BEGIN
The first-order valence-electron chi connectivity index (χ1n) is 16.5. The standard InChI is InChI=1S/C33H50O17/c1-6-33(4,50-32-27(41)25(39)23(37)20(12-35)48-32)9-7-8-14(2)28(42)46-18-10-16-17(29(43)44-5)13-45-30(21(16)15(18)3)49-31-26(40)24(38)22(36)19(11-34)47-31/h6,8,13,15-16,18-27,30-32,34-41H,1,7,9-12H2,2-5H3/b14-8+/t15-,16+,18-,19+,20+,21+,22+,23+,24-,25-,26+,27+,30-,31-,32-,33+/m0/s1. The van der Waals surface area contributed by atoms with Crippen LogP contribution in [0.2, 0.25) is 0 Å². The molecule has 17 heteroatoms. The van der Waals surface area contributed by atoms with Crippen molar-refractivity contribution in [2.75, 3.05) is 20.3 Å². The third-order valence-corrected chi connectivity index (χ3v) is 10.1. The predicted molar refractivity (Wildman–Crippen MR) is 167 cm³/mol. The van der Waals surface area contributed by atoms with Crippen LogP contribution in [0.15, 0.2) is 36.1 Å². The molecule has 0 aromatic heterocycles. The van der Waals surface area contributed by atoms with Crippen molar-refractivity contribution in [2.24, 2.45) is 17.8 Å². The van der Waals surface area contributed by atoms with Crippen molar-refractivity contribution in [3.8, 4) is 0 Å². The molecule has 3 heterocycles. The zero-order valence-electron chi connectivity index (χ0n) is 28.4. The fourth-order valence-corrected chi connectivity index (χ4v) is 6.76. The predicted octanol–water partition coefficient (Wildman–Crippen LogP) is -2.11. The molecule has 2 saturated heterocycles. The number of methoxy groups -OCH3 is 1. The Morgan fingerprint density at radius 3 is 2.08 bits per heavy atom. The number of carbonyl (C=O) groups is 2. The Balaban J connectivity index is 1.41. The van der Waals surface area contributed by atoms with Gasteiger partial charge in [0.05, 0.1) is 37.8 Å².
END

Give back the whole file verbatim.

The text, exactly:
The first-order valence-electron chi connectivity index (χ1n) is 16.5. The standard InChI is InChI=1S/C33H50O17/c1-6-33(4,50-32-27(41)25(39)23(37)20(12-35)48-32)9-7-8-14(2)28(42)46-18-10-16-17(29(43)44-5)13-45-30(21(16)15(18)3)49-31-26(40)24(38)22(36)19(11-34)47-31/h6,8,13,15-16,18-27,30-32,34-41H,1,7,9-12H2,2-5H3/b14-8+/t15-,16+,18-,19+,20+,21+,22+,23+,24-,25-,26+,27+,30-,31-,32-,33+/m0/s1. The van der Waals surface area contributed by atoms with Crippen LogP contribution in [0.2, 0.25) is 0 Å². The molecule has 17 heteroatoms. The van der Waals surface area contributed by atoms with Crippen molar-refractivity contribution in [2.75, 3.05) is 20.3 Å². The third-order valence-corrected chi connectivity index (χ3v) is 10.1. The predicted molar refractivity (Wildman–Crippen MR) is 167 cm³/mol. The van der Waals surface area contributed by atoms with Crippen LogP contribution in [0.15, 0.2) is 36.1 Å². The molecule has 0 aromatic heterocycles. The van der Waals surface area contributed by atoms with Crippen molar-refractivity contribution in [2.24, 2.45) is 17.8 Å². The van der Waals surface area contributed by atoms with Crippen molar-refractivity contribution in [3.8, 4) is 0 Å². The molecule has 3 heterocycles. The zero-order valence-electron chi connectivity index (χ0n) is 28.4. The fourth-order valence-corrected chi connectivity index (χ4v) is 6.76. The predicted octanol–water partition coefficient (Wildman–Crippen LogP) is -2.11. The molecule has 2 saturated heterocycles. The number of methoxy groups -OCH3 is 1. The Morgan fingerprint density at radius 3 is 2.08 bits per heavy atom. The number of carbonyl (C=O) groups is 2. The Balaban J connectivity index is 1.41. The van der Waals surface area contributed by atoms with Gasteiger partial charge in [0.05, 0.1) is 37.8 Å².